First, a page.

Thanks for reading!
      Ken

      Reply
      1. Chidam

        Hey Ken,

        Thank You very much for your reply.

        A suggestion for your future posts, I have been always curious and would be really interested

        1. To know about reasons as to why mobile phones are to be switched off in flight.
        2. About fuel dumping (Specifically, how safety is maintained while the fuel escapes close to the hot exhaust of the engines)
        3. How are pitot tubes protected from water ingestion and ice formation?

        Would be glad if you could answer a few of these questions on your future posts.

        Thank You!
        -Chidam

        Reply
        1. Ken H. Post author

          Hi Chidam,

          Your questions are pretty easy to answer…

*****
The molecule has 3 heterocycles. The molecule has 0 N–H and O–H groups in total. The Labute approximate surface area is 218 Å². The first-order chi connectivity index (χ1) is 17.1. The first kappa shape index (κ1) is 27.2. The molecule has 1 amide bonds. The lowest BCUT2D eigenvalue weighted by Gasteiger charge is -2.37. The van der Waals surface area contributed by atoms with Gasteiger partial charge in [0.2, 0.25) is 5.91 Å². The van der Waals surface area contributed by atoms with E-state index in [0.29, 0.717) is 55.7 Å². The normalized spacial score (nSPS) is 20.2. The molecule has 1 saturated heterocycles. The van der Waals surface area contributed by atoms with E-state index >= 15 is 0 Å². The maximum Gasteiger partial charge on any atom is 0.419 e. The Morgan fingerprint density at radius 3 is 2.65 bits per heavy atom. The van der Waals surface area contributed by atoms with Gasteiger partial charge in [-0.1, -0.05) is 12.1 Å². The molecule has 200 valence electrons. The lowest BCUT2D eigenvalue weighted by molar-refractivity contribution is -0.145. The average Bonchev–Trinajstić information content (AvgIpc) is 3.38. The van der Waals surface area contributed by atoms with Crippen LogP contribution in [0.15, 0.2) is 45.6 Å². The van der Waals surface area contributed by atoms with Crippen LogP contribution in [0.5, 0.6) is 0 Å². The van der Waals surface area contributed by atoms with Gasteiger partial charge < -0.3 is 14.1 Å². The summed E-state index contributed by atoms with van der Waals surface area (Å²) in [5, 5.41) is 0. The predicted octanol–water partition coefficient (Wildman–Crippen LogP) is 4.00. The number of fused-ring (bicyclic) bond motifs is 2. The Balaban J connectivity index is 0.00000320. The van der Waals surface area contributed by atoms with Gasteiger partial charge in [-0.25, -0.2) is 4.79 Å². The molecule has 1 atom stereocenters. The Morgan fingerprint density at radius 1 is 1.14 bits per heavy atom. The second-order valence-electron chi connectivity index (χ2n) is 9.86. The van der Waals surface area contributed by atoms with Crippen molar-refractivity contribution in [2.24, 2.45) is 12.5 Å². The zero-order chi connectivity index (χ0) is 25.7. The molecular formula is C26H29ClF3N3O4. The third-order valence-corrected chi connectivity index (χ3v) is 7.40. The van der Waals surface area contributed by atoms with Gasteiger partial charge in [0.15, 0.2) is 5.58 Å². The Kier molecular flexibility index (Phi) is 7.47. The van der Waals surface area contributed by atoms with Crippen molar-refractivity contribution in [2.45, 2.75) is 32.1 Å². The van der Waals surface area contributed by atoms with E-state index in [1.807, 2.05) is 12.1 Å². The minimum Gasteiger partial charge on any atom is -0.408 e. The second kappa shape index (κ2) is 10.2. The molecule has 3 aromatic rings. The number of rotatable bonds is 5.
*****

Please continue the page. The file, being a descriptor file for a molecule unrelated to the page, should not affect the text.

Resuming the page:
1. Cellular phones should be in airplane mode while in flight so the cellular transceiver doesn’t interfere with aircraft avionics. Airplane mode also increases your battery life!

          2. Fuel dump chutes are located on the aft section of the wing, well away from the engines so there is no risk of the fuel igniting.

          3. Pitot tubes are electrically heated in flight. They get really, really hot to protect them from ice build-up. Any water that enters the pitot tube flows out through a special drain.

          Hope that helps. Thanks for reading!

          Ken

      2. Benny L

        Hi Ken,

        Just discovered your site. Lots of excellent information for the aviation interested, thank you!

        Just an addition to what you said about military aircraft lighting. Most military aircraft (at least combat ones) also have something called formation lights, usually strips of green/yellow light bands, mounted on the fuselage, tail and/or wings. They are used for close in formation flying at night and in bad weather. I don’t think they are normally seen illuminated otherwise, so they are probably less well known.

        They, as well as landing lights for example, also come in IR versions, for covert use when you want to see but not be seen, except with night vision goggles.